This one’s on me, folks. While obviously still reserving my full opinions for the release of the game, I have to admit that my initial impressions of For Honor made it out to be simply a more serious version of Chivalry.
Ah, Chivalry. That game, friends, slayed me. Here, enjoy this, it’s certainly Not Safe For Work. “FOR THE ORDER!!!”
Right, so that’s what I’ve had in mind with For Honor. I certainly didn’t dismiss the game, but I went into it thinking it would be little more than AAA polished version of Chivalry. That game? That could have done with some more polish, though I suppose its charm lie in its faults.
For Honor managed to wow me a bit during my hands-on experience at a pre-Gamescom event hosted by Ubisoft. They sat us down to tackle some multiplayer content, for which I have plenty of notes. Please hold while I decipher my personal scribblings done in a half-lit room in order to rundown exactly what we know about the facts and features within For Honor‘s multiplayer.
So far, we know that For Honor will offer a full campaign. That campaign will be playable entirely in co-op, and the console versions of the game will feature splitscreen co-op for the campaign.
Then we have competitive multiplayer. The demo we played offered two different game types. The first was Dominion, a capture and hold style game with three objectives that two teams of four fought to win. We also played a Duels mode that, just like it sounds, pit players together in a 1 vs. 1 match with a Best of Five component. The first to win three rounds would win the match.
The game will have more modes at launch, like a more deathmatch-type mode called Skirmish, but this is what we saw during the demo. These modes will also all feature bots.
What about the heroes you play? For Honor‘s taking a unique hero approach here by giving each faction (Knights, Samurai, Vikings) its own heroes complete with their own specialties, weaponry and abilities. The Viking heavy, for instance, won’t be the same as the Knight heavy with just a different character model. Here are the heroes announced so far.
Each character has their own progression system that’s tied specifically to them. That comes in the form of XP and loot, with unique items dropping between matches that improve heroes in one way while hurting them in another. These characters even have cosmetic progressions, which let players show off how much they’ve earned while on the battlefield.
Right, so how does it all feel?
For Honor is a game that puts players against AI and one another in complex melee combat. Swords, shields, aces, naginatas, pikes, spears, flails, you name it. Weaponry from the height of hand-to-hand brutality across three separate cultures are all on display.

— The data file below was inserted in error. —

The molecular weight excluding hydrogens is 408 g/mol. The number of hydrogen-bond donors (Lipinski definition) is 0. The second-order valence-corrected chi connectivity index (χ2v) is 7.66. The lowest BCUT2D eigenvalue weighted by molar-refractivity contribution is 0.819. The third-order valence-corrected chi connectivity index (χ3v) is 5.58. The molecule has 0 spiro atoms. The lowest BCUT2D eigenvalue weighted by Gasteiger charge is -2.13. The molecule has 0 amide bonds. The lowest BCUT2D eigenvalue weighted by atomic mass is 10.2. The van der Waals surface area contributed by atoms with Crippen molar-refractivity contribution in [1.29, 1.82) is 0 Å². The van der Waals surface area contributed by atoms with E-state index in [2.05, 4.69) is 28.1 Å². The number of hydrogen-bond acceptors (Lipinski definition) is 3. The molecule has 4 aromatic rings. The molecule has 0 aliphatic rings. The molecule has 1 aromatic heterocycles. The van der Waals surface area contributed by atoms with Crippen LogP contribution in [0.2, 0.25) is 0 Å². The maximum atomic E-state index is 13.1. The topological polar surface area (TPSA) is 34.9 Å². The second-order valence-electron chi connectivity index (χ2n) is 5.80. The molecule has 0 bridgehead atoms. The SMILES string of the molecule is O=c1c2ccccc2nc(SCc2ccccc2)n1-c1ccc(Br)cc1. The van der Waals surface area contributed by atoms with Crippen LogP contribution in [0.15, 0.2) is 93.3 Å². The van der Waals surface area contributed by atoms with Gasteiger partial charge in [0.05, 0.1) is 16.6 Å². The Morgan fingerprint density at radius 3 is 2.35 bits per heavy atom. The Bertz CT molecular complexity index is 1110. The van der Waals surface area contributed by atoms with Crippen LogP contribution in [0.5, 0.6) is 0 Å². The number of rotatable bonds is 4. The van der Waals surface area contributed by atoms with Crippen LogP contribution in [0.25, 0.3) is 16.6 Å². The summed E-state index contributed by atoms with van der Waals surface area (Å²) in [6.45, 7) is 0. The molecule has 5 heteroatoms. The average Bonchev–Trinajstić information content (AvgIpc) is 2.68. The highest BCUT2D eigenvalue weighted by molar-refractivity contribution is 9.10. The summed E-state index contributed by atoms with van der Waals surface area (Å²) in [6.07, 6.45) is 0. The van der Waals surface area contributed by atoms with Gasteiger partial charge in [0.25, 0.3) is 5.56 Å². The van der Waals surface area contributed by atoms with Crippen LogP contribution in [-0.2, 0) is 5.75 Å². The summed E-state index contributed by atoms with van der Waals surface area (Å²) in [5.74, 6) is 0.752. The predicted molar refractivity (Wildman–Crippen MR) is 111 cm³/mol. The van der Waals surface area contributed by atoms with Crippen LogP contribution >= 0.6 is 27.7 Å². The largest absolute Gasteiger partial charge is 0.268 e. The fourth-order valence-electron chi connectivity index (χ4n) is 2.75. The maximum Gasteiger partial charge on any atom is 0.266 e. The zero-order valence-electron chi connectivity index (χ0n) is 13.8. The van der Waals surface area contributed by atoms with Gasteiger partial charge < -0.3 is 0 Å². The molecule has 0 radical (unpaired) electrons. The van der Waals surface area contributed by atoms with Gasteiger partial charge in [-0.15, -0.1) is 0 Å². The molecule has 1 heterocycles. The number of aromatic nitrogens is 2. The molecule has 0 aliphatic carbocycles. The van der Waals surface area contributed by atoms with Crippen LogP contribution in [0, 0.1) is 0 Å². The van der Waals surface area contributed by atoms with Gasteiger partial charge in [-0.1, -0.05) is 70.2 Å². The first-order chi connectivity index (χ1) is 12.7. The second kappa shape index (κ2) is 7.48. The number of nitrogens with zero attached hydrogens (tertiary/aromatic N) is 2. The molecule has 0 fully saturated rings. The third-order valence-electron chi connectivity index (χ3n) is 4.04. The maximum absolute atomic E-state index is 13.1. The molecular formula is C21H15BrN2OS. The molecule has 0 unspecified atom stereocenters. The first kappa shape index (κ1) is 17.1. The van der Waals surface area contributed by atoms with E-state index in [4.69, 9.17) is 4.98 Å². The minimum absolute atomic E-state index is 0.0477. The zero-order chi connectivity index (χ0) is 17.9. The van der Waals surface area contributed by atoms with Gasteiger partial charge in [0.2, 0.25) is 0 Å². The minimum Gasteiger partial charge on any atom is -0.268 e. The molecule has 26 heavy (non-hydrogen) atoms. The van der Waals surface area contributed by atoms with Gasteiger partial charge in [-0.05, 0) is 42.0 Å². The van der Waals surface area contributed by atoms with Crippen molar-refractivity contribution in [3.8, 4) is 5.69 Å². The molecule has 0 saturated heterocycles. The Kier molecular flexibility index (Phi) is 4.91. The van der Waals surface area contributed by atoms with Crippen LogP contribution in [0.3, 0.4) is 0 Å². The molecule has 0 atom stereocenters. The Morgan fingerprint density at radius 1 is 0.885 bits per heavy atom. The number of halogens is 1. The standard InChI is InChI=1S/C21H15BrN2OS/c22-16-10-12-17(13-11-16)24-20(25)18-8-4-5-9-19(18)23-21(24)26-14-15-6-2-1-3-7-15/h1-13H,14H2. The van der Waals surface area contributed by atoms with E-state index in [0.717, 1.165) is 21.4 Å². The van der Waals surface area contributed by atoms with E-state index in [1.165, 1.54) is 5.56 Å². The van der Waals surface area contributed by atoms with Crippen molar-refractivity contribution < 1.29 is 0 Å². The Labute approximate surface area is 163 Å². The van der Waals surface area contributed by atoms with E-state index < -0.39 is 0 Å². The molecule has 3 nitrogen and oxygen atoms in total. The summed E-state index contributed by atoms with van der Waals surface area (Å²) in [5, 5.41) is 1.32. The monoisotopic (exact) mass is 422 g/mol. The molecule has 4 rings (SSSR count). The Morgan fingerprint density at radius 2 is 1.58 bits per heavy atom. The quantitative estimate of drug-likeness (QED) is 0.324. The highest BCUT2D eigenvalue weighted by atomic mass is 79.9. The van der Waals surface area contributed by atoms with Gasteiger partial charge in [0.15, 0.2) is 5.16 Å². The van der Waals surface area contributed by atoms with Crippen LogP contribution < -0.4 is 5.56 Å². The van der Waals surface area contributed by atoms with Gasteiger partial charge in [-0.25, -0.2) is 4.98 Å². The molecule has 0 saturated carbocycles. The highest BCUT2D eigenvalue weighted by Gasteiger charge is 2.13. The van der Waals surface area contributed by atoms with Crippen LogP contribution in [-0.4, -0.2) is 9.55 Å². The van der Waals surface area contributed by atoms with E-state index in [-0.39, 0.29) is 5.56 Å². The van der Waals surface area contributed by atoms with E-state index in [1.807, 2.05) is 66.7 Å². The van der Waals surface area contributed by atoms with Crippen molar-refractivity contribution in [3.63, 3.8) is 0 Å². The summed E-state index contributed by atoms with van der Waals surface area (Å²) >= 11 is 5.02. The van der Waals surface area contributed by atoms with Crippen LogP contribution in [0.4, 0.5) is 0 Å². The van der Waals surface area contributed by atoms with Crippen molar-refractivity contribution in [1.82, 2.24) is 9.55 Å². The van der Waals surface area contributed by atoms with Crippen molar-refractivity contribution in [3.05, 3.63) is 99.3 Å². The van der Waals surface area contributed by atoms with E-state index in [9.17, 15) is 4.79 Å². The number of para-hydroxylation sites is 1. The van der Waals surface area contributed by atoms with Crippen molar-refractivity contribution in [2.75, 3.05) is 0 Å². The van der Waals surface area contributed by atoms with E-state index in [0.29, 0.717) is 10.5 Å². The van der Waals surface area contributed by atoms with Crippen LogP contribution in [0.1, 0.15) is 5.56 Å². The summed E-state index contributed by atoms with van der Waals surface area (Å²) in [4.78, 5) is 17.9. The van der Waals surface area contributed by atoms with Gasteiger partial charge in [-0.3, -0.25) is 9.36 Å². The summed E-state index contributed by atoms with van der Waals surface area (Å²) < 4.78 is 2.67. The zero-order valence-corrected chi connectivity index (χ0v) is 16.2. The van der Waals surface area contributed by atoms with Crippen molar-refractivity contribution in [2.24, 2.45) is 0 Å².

You’ll charge into frays with teammates and immediately square off against opponents. If more than one go after you at once, good luck. This game requires you lock on and set your hand on the right thumbstick. You’ll watch your opponent’s weapon, and you have to push the thumbstick in the direction of their weapon in order to block. Want to land a hit? You’ll use the thumbstick to push away from your opponent’s block, and then you’ll either hit them with a strong or weak attack.
For Honor‘s combat system operates with momentum in mind, too. If you swing across your body from right to left, the best attack from there would be to swing left back to right, harnessing that momentum to build a natural combo. If you spam right side attack over and over, like I constantly did as I tried to learn how to play, you’ll see less damage dealt.
The game is fun, but the combat feels overwhelming at first. Block in specific directions, attacking in others and squaring off against a single opponent is hard enough. Then come the moments when you’re battling two or three others. The developers recently implemented a Revenge system. In these moments, get hit or block a lot of successive blows, and your Revenge meter builds up. Once it’s full, you can unleash a more powerful version of your warrior, complete with the ability to swing without attacks being stopped by blocks. You won’t do damage if they’re blocked, but you won’t lose momentum, either. The tides of battle can turn quickly with this mechanic in mind.
I really dug what I played in For Honor. At times it felt like a better version of Chivalry, sure, but this is its own game. I kick myself for thinking any different, too. For Honor is a complicated title that I’m looking to slice into when it drops. The game is bound for the PC, PlayStation 4 and Xbox One platforms on February 14, 2017.